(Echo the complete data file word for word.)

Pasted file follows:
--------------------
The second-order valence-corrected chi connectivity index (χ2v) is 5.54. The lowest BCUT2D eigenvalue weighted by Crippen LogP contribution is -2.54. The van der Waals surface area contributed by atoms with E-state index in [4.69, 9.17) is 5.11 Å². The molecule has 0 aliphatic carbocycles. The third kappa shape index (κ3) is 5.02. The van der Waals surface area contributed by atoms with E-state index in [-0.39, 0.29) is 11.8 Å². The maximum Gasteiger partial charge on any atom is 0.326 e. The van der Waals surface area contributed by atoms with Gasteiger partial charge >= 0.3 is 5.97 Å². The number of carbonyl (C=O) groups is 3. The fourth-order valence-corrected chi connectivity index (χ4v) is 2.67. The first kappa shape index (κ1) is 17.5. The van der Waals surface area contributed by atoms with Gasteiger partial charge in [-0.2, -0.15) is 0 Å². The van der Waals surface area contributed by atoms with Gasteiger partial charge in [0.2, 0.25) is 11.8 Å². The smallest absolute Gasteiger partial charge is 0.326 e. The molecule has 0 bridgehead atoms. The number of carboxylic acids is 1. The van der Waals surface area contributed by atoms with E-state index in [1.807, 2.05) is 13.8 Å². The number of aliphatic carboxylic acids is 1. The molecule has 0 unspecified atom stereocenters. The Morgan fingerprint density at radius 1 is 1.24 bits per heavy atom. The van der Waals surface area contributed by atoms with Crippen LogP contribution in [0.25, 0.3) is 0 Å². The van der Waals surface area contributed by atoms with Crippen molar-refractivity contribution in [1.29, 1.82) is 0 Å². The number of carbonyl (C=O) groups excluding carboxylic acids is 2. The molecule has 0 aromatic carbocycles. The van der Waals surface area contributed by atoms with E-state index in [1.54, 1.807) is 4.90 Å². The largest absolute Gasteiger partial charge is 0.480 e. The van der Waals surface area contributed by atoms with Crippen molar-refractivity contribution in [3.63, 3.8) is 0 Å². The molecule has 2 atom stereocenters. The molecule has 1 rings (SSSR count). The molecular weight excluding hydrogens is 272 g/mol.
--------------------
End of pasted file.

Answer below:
The second-order valence-corrected chi connectivity index (χ2v) is 5.54. The lowest BCUT2D eigenvalue weighted by Crippen LogP contribution is -2.54. The van der Waals surface area contributed by atoms with E-state index in [4.69, 9.17) is 5.11 Å². The molecule has 0 aliphatic carbocycles. The third kappa shape index (κ3) is 5.02. The van der Waals surface area contributed by atoms with E-state index in [-0.39, 0.29) is 11.8 Å². The maximum Gasteiger partial charge on any atom is 0.326 e. The van der Waals surface area contributed by atoms with Gasteiger partial charge >= 0.3 is 5.97 Å². The number of carbonyl (C=O) groups is 3. The fourth-order valence-corrected chi connectivity index (χ4v) is 2.67. The first kappa shape index (κ1) is 17.5. The van der Waals surface area contributed by atoms with Gasteiger partial charge in [-0.2, -0.15) is 0 Å². The van der Waals surface area contributed by atoms with Gasteiger partial charge in [0.2, 0.25) is 11.8 Å². The smallest absolute Gasteiger partial charge is 0.326 e. The molecule has 0 bridgehead atoms. The number of carboxylic acids is 1. The van der Waals surface area contributed by atoms with E-state index in [1.807, 2.05) is 13.8 Å². The number of aliphatic carboxylic acids is 1. The molecule has 0 unspecified atom stereocenters. The Morgan fingerprint density at radius 1 is 1.24 bits per heavy atom. The van der Waals surface area contributed by atoms with Crippen LogP contribution in [0.25, 0.3) is 0 Å². The van der Waals surface area contributed by atoms with Crippen molar-refractivity contribution in [1.29, 1.82) is 0 Å². The number of carbonyl (C=O) groups excluding carboxylic acids is 2. The molecule has 0 aromatic carbocycles. The van der Waals surface area contributed by atoms with E-state index in [1.54, 1.807) is 4.90 Å². The largest absolute Gasteiger partial charge is 0.480 e. The van der Waals surface area contributed by atoms with Crippen molar-refractivity contribution in [3.63, 3.8) is 0 Å². The molecule has 2 atom stereocenters. The molecule has 1 rings (SSSR count). The molecular weight excluding hydrogens is 272 g/mol.